I had posted before about government workers being overpaid, but now, a new study by the Congressional Budget Office provides some detailed insight. I read this article and was intrigued by some of the implications.
this graph kind of summarizes the differences pretty well. It is interesting how the private sector puts a higher dollar value on higher education, where the government does not. this simple stacked bar graph seems to speak volumes to me.
I knew coming to work for the government, I would take a pay cut. I estimated it would be about 20%, and it looks like I wasn’t too far off. What really kind of bothers me is the left side of the graph – where you can infer that the government pays significantly higher for the same job in the private sector. This reinforces an old post on scared govvies, where you get low performers who may know how to work the system, and keep their relatively high paying job. These are precisely the people you don’t want working in the government – their poor work ethic and job-security-hubris does not help progress any part of any cabinet department’s mission.
This is why we have contractors. I’m sure at one time, contractors were an uncommon, if not rare, thing – where you have some remote government location that needs a specialty job done, a local contractor would go do it because it was cheaper than sending a federal worker out to that site and do the job, paying for their per diem, etc. Now, it seems contractors are almost as ubiquitous as the feds, if not more! And contractors aren’t cheap, either. Our current administration wants to decrease the use of contractors and keep federal work to feds – but I don’t see this as a short-term transition as several things get rolling first. I see it as (in no particular order):
– change government pay to be truly competitive to private (lower the left side of the graph, raise the right side of the graph). you have to make the pricing competitive enough where the private sector workers will really want to compete for the job.
– hire in bulk. If you have an opening for 2 workers in a department doing similar jobs, working in a similar area, or working under the same boss – hire 3 workers. This allows room to essentially fire the weakest link (which will hopefully lead to expedient filtering out the “bad” govvies)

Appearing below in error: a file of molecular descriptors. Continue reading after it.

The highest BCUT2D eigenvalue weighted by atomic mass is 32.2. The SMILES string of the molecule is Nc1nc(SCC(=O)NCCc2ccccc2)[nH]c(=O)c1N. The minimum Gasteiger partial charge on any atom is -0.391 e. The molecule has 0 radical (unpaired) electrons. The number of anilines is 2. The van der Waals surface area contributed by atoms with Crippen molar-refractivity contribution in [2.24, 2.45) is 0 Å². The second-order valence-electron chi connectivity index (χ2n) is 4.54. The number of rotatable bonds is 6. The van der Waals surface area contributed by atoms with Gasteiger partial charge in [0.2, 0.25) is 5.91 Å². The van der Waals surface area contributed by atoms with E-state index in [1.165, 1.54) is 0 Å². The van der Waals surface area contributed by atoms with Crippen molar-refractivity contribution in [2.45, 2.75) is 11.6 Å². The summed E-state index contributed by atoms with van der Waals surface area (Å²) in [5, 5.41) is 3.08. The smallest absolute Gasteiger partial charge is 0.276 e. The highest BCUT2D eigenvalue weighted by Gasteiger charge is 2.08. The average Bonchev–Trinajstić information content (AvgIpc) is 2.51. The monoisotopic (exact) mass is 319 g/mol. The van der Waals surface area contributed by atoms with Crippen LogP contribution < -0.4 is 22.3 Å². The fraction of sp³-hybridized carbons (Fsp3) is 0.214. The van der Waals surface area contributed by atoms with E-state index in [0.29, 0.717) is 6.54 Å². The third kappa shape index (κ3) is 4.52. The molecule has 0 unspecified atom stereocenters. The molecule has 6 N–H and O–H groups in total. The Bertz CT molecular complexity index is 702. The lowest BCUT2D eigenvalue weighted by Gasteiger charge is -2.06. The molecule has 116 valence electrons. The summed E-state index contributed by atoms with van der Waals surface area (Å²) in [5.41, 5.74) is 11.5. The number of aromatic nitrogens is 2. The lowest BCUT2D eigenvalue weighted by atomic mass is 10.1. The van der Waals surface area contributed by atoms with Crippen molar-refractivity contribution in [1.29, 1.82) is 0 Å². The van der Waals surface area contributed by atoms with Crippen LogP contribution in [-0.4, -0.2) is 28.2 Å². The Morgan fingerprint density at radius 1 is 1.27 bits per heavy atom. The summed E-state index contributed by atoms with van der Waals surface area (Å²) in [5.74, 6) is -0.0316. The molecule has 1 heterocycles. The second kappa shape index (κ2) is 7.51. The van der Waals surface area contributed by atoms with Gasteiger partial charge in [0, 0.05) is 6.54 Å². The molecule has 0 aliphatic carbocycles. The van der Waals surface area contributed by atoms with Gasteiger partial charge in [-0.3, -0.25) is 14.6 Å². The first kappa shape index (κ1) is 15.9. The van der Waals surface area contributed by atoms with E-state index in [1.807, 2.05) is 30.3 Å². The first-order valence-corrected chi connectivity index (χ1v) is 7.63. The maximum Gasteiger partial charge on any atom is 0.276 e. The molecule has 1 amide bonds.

– fire in bulk. or at least allow for better evaluation of management. a supervisor I know gave his employee an average performance evaluation, which pretty much excluded the employee from receiving a performance-based bonus. the employee, from what I could see, did not deserve an exceptional evaluation at all. The employee, instead of making an improvement plan and working harder for the next evaluation, decided to complain to HR and the main headquarters. now the supervisor and the employee have to go through a “hearing” and each side needs to present their case, which seems to go in the employee’s favor because it causes such a big headache for the supervisor (who isn’t a bad employee per se, but is in a crappy position)
– document. document. document. the example above could have been easily resolved if the supervisor documented his expectations from the employee and documented how the employee did or did not meet those expectations. for some reason, even in this electronic-centric world, I still get tons of requests and assignments over the phone. I always request they email it to me so I have a reminder (and a paper trail). this makes it so you can always refer to your email for communications if you get into a “he said, she said” situation. go away from the telephone, get on email, it’ll make things more productive overall
I’m sure there are tons more things to happen before we actually decrease the number of contractors the government uses, like adopting a more business-like mentality instead of the stereotypical government mentality. I think possibly the hardest change will be to adjust the pay scales without increasing total costs too much. you’ll have to make the govvies with less education take a pay cut to match market prices, presumably there are more less-educated govvies than more-educated govvies, and take that money and put it towards a more-educated govvie. This would help make the government pay look like the private side – and start to attract some of the private side workers.
This is definitely more complex a problem than I’m sure the cabinet-level management care to acknowledge. this is likely more complex than I can even imagine. The secretary of [cabinet dept here] likely doesn’t realize that the people at the top are likely motivated workers, then you get a smattering of good, ok, and bad supervisors throughout the middle management; and then you have an even wider array of great, good, ok, bad, worst workers on the ground. I’m sure there are tons of falsely positive (type 1 error anyone?) OPM records for employees who are probably bad employees, but just skate on by – or in the case of the worker example above, threaten their way up.
The silver lining? well, the good thing about a disjointed system is that there is a lot of room for improvement. thankfully, I’m in a position where I get to put a lot of simple but effective improvements in place that help improve efficiency and ease of use. this is partially because I’ve got a good supervisor who is open to these “new” ideas (I put the new in quotes because they aren’t new to most internet users) to apply to our aging system. there are a lot of improvements that can be made, and I’d like to think I’m contributing to making it better and, in the long term, making sure our tax dollars (in terms of misused time) isn’t wasted.